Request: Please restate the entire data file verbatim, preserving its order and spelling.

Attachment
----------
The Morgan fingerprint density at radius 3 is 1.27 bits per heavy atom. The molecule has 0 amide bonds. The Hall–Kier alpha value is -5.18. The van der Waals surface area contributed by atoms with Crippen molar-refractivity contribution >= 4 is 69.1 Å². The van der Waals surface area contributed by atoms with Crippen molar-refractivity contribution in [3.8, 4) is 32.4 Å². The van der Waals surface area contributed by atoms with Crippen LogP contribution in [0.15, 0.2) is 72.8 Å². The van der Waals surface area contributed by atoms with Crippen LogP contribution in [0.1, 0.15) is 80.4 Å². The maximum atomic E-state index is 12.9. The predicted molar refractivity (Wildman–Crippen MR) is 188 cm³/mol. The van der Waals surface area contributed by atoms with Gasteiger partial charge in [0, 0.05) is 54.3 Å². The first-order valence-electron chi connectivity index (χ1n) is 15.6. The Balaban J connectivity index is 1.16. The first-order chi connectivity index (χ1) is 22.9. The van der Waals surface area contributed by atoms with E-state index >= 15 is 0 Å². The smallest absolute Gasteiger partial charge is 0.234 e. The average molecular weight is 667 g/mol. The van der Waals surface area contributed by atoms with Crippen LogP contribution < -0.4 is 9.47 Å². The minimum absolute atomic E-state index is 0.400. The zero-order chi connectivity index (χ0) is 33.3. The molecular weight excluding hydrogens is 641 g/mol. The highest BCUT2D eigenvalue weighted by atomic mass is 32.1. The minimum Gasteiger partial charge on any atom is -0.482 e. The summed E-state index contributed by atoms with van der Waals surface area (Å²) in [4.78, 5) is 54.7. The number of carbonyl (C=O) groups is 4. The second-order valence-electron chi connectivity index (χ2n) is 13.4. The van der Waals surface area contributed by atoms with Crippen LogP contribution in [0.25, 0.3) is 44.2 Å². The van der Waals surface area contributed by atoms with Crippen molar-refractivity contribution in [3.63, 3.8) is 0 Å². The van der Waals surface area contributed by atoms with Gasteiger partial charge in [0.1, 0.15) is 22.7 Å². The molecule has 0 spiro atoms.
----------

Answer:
The Morgan fingerprint density at radius 3 is 1.27 bits per heavy atom. The molecule has 0 amide bonds. The Hall–Kier alpha value is -5.18. The van der Waals surface area contributed by atoms with Crippen molar-refractivity contribution >= 4 is 69.1 Å². The van der Waals surface area contributed by atoms with Crippen molar-refractivity contribution in [3.8, 4) is 32.4 Å². The van der Waals surface area contributed by atoms with Crippen LogP contribution in [0.15, 0.2) is 72.8 Å². The van der Waals surface area contributed by atoms with Crippen LogP contribution in [0.1, 0.15) is 80.4 Å². The maximum atomic E-state index is 12.9. The predicted molar refractivity (Wildman–Crippen MR) is 188 cm³/mol. The van der Waals surface area contributed by atoms with Gasteiger partial charge in [0, 0.05) is 54.3 Å². The first-order valence-electron chi connectivity index (χ1n) is 15.6. The Balaban J connectivity index is 1.16. The first-order chi connectivity index (χ1) is 22.9. The van der Waals surface area contributed by atoms with E-state index >= 15 is 0 Å². The smallest absolute Gasteiger partial charge is 0.234 e. The average molecular weight is 667 g/mol. The van der Waals surface area contributed by atoms with Crippen LogP contribution < -0.4 is 9.47 Å². The minimum absolute atomic E-state index is 0.400. The zero-order chi connectivity index (χ0) is 33.3. The molecular weight excluding hydrogens is 641 g/mol. The highest BCUT2D eigenvalue weighted by atomic mass is 32.1. The minimum Gasteiger partial charge on any atom is -0.482 e. The summed E-state index contributed by atoms with van der Waals surface area (Å²) in [4.78, 5) is 54.7. The number of carbonyl (C=O) groups is 4. The second-order valence-electron chi connectivity index (χ2n) is 13.4. The van der Waals surface area contributed by atoms with Crippen LogP contribution in [0.25, 0.3) is 44.2 Å². The van der Waals surface area contributed by atoms with Crippen molar-refractivity contribution in [3.63, 3.8) is 0 Å². The van der Waals surface area contributed by atoms with Gasteiger partial charge in [0.1, 0.15) is 22.7 Å². The molecule has 0 spiro atoms.